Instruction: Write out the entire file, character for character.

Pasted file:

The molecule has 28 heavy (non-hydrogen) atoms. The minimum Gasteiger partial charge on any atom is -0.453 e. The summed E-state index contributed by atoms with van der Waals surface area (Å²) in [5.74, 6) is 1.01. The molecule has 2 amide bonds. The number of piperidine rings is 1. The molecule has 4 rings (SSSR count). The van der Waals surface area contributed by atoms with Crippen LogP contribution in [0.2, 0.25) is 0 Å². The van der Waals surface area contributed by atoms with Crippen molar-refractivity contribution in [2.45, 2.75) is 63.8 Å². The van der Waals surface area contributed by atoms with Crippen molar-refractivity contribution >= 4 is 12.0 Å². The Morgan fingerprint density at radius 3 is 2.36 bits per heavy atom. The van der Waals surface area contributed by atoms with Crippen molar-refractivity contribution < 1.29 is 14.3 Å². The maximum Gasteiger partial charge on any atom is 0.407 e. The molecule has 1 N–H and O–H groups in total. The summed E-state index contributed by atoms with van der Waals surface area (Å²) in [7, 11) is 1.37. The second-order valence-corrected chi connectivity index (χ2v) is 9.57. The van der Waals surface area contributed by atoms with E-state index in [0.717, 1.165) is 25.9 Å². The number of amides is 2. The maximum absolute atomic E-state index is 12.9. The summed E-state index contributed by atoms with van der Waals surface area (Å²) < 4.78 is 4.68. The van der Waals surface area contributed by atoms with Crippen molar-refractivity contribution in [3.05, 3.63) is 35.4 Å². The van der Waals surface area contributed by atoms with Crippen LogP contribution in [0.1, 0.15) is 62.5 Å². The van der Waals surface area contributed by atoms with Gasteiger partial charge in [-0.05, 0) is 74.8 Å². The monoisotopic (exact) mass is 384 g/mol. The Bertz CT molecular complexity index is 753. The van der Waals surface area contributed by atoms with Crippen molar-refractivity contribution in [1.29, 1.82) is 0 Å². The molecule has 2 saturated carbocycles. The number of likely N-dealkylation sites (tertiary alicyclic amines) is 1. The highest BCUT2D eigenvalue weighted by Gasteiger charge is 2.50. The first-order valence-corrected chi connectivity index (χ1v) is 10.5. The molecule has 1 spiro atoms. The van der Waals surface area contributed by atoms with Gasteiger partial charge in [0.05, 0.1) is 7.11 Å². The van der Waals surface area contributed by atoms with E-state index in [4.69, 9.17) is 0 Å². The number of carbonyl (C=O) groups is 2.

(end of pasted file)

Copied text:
The molecule has 28 heavy (non-hydrogen) atoms. The minimum Gasteiger partial charge on any atom is -0.453 e. The summed E-state index contributed by atoms with van der Waals surface area (Å²) in [5.74, 6) is 1.01. The molecule has 2 amide bonds. The number of piperidine rings is 1. The molecule has 4 rings (SSSR count). The van der Waals surface area contributed by atoms with Crippen LogP contribution in [0.2, 0.25) is 0 Å². The van der Waals surface area contributed by atoms with Crippen molar-refractivity contribution in [2.45, 2.75) is 63.8 Å². The van der Waals surface area contributed by atoms with Crippen molar-refractivity contribution >= 4 is 12.0 Å². The Morgan fingerprint density at radius 3 is 2.36 bits per heavy atom. The van der Waals surface area contributed by atoms with Crippen molar-refractivity contribution < 1.29 is 14.3 Å². The maximum Gasteiger partial charge on any atom is 0.407 e. The molecule has 1 N–H and O–H groups in total. The summed E-state index contributed by atoms with van der Waals surface area (Å²) in [7, 11) is 1.37. The second-order valence-corrected chi connectivity index (χ2v) is 9.57. The van der Waals surface area contributed by atoms with E-state index in [0.717, 1.165) is 25.9 Å². The number of amides is 2. The maximum absolute atomic E-state index is 12.9. The summed E-state index contributed by atoms with van der Waals surface area (Å²) < 4.78 is 4.68. The van der Waals surface area contributed by atoms with Crippen molar-refractivity contribution in [3.05, 3.63) is 35.4 Å². The van der Waals surface area contributed by atoms with Crippen LogP contribution in [0.1, 0.15) is 62.5 Å². The van der Waals surface area contributed by atoms with Gasteiger partial charge in [-0.05, 0) is 74.8 Å². The monoisotopic (exact) mass is 384 g/mol. The Bertz CT molecular complexity index is 753. The van der Waals surface area contributed by atoms with Crippen molar-refractivity contribution in [1.29, 1.82) is 0 Å². The molecule has 2 saturated carbocycles. The number of likely N-dealkylation sites (tertiary alicyclic amines) is 1. The highest BCUT2D eigenvalue weighted by Gasteiger charge is 2.50. The first-order valence-corrected chi connectivity index (χ1v) is 10.5. The molecule has 1 spiro atoms. The van der Waals surface area contributed by atoms with Gasteiger partial charge in [0.05, 0.1) is 7.11 Å². The van der Waals surface area contributed by atoms with E-state index in [4.69, 9.17) is 0 Å². The number of carbonyl (C=O) groups is 2.